Friends have never regarded [worship] as an individual activity. People who regard Friends’ meetings as opportunities for meditation have failed to appreciate this corporate aspect. The waiting and listening are activities in which everybody is engaged and produce spoken ministry which helps to articulate the common guidance which the Holy Spirit is believed to give the group as a whole. So the waiting and listening is corporate also. This is why Friends emphasise the ‘ministry of silence’ and the importance of coming to meeting regularly and with heart and mind prepared.
John Punshon, 1987; QFP 2.37
The first that enters into the place of your meeting … turn in thy mind to the light, and wait upon God singly, as if none were present but the Lord; and here thou art strong. Then the next that comes in, let them in simplicity of heart sit down and turn in to the same light, and wait in the spirit; and so all the rest coming in, in the fear of the Lord, sit down in pure stillness and silence of all flesh, and wait in the light… Those who are brought to a pure still waiting upon God in the spirit, are come nearer to the Lord than words are; for God is a spirit, and in the spirit is he worshipped… In such a meeting there will be an unwillingness to part asunder, being ready to say in yourselves, it is good to be here: and this is the end of all words and writings to bring people to the eternal living Word.
Alexander Parker, 1660; QFP 2.41
I have been very much struck recently by the clear distinction between the practice of contemplative prayer – in my case based on the Jesus Prayer – and meeting for worship, even the little times of worship Susan and I (and Tifa the cat) share each morning before breakfast.
When we settle into silence together, we settle into each others’ presence, and the Spirit links us, becomes a bright lake of being in which we rest; whose ripples join us together, and communicate to each, human or feline, our presence within that Spirit. In a truly gathered meeting on Sunday morning the same thing happens, only on a larger scale: there are long tides in the silence that ebb and flow among us, the little waves of Friends’ concerns lapping at our feet like the wash of some passing boat, far out on the mere of our shared stillness.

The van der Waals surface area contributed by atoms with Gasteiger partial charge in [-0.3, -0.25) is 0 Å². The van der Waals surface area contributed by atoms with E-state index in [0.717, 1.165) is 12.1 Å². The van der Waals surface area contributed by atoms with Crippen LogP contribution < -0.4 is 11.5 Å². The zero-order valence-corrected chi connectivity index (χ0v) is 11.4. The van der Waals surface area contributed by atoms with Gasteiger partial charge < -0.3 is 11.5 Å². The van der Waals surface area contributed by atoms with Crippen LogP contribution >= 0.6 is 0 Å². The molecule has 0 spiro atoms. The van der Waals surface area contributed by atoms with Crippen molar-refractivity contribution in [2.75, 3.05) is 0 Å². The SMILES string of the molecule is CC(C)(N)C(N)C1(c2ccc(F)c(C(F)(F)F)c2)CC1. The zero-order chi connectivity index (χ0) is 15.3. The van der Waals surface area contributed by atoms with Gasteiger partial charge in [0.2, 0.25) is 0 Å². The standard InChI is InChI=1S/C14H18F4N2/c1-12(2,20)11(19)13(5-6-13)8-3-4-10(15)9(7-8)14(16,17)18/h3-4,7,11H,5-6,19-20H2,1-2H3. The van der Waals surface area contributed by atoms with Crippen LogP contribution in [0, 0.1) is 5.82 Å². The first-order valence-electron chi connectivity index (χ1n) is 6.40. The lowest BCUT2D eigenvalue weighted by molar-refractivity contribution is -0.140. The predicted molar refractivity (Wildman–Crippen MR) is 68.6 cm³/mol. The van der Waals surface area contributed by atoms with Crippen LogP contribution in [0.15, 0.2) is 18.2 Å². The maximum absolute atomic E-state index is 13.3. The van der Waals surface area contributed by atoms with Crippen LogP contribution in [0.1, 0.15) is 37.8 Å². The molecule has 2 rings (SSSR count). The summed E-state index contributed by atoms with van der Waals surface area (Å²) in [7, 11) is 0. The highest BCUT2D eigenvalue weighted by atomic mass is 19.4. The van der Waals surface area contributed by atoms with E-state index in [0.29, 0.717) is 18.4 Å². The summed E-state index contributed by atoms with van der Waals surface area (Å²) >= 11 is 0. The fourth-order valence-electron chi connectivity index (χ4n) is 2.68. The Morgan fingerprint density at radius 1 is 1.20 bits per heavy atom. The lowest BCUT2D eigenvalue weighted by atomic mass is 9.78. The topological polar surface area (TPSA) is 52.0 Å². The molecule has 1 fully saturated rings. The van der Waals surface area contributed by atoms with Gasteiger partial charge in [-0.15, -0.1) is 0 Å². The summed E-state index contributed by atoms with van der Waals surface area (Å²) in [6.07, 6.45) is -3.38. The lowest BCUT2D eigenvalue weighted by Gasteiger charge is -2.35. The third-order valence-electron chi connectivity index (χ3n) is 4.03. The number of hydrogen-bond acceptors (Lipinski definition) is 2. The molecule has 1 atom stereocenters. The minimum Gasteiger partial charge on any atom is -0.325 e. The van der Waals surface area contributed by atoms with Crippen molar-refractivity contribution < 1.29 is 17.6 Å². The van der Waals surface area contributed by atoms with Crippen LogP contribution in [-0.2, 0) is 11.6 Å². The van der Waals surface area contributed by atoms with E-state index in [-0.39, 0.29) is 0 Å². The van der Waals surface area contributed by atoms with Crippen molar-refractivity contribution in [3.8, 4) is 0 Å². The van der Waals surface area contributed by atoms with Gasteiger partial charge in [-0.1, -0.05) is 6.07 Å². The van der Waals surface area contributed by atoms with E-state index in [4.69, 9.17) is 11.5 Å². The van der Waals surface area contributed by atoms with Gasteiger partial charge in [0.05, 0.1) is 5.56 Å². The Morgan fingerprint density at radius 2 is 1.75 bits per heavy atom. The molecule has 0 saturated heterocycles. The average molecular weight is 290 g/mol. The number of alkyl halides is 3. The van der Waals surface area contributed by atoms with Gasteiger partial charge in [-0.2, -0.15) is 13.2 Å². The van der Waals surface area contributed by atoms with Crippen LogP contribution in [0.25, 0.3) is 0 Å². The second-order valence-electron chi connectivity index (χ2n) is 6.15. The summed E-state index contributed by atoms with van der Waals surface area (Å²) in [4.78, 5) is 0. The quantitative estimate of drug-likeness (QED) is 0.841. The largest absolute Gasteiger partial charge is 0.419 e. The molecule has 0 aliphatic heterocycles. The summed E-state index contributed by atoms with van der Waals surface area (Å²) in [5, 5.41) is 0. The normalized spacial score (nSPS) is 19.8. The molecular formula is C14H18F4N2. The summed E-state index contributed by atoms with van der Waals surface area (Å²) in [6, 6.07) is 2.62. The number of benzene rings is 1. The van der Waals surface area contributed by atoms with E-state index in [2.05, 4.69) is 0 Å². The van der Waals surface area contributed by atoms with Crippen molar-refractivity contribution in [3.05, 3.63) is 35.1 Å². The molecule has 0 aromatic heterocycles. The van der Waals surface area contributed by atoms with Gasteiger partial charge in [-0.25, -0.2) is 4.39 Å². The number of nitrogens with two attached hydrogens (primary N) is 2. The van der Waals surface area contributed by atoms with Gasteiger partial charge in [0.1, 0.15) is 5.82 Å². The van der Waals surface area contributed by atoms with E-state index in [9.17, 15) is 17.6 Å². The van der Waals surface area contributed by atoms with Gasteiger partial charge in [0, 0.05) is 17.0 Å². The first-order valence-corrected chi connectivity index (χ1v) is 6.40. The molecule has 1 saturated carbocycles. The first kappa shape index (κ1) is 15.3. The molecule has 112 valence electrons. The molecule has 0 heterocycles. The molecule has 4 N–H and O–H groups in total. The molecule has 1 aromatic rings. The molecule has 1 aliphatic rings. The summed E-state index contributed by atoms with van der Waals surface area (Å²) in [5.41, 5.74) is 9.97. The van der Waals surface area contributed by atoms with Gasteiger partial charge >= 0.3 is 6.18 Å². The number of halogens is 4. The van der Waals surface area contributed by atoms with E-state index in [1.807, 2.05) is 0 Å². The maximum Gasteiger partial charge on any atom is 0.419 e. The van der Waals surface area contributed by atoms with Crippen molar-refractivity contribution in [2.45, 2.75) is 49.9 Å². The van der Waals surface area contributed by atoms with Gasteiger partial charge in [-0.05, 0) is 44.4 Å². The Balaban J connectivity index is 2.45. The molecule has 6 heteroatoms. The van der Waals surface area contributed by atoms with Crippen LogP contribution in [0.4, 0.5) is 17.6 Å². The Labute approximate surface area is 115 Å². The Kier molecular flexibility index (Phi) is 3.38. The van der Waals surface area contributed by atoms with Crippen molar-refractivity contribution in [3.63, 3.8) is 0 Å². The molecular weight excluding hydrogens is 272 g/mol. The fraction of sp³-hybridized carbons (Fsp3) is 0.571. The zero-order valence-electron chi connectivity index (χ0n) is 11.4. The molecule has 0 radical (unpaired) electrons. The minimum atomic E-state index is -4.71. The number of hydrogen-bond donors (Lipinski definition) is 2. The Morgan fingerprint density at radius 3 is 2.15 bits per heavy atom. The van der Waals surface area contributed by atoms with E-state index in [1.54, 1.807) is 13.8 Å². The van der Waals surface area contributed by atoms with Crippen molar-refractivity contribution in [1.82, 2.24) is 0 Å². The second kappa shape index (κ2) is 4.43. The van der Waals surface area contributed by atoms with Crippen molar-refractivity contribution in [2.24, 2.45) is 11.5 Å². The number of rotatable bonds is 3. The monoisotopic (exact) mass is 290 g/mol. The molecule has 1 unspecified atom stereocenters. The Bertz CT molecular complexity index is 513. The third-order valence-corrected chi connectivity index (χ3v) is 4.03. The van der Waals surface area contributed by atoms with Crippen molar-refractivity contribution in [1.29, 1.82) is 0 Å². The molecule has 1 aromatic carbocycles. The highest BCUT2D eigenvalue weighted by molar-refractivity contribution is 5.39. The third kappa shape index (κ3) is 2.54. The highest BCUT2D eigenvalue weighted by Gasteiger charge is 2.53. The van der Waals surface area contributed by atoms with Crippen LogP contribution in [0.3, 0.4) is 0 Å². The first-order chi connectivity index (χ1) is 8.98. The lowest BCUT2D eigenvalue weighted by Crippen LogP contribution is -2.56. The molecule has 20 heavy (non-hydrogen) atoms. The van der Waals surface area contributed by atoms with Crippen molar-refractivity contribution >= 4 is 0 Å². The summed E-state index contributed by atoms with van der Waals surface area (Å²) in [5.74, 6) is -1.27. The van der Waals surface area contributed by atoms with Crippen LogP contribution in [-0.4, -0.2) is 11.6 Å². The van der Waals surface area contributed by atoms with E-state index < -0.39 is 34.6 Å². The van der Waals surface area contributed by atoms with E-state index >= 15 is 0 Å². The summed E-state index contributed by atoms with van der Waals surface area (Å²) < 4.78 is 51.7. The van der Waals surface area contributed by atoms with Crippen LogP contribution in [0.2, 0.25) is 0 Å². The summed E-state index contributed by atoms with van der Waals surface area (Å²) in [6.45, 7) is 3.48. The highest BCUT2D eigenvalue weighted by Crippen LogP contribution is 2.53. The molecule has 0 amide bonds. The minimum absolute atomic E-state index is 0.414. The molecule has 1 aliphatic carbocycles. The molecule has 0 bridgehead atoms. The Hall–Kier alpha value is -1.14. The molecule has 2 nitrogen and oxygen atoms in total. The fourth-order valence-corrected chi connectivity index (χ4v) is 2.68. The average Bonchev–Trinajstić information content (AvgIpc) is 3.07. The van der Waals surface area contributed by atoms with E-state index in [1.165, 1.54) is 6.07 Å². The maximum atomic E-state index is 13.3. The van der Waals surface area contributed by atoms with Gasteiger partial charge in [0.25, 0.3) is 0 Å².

It seems to me impossible to plan for these connections, or to bring them about by any exercise of will; they are gift only, and the best we can do is try to ensure that we don’t allow the fretfulness of our own hearts to obstruct them when they do appear. Some of the best advice I have read on avoiding this is that given long ago by Isaac Penington, again in the earliest days of the Quaker movement:
Give over thine own willing, give over thy own running, give over thine own desiring to know or be anything and sink down to the seed which God sows in the heart, and let that grow in thee and be in thee and breathe in thee and act in thee; and thou shalt find by sweet experience that the Lord knows that and loves and owns that, and will lead it to the inheritance of Life, which is its portion.
Isaac Penington, 1661; QFP 26.70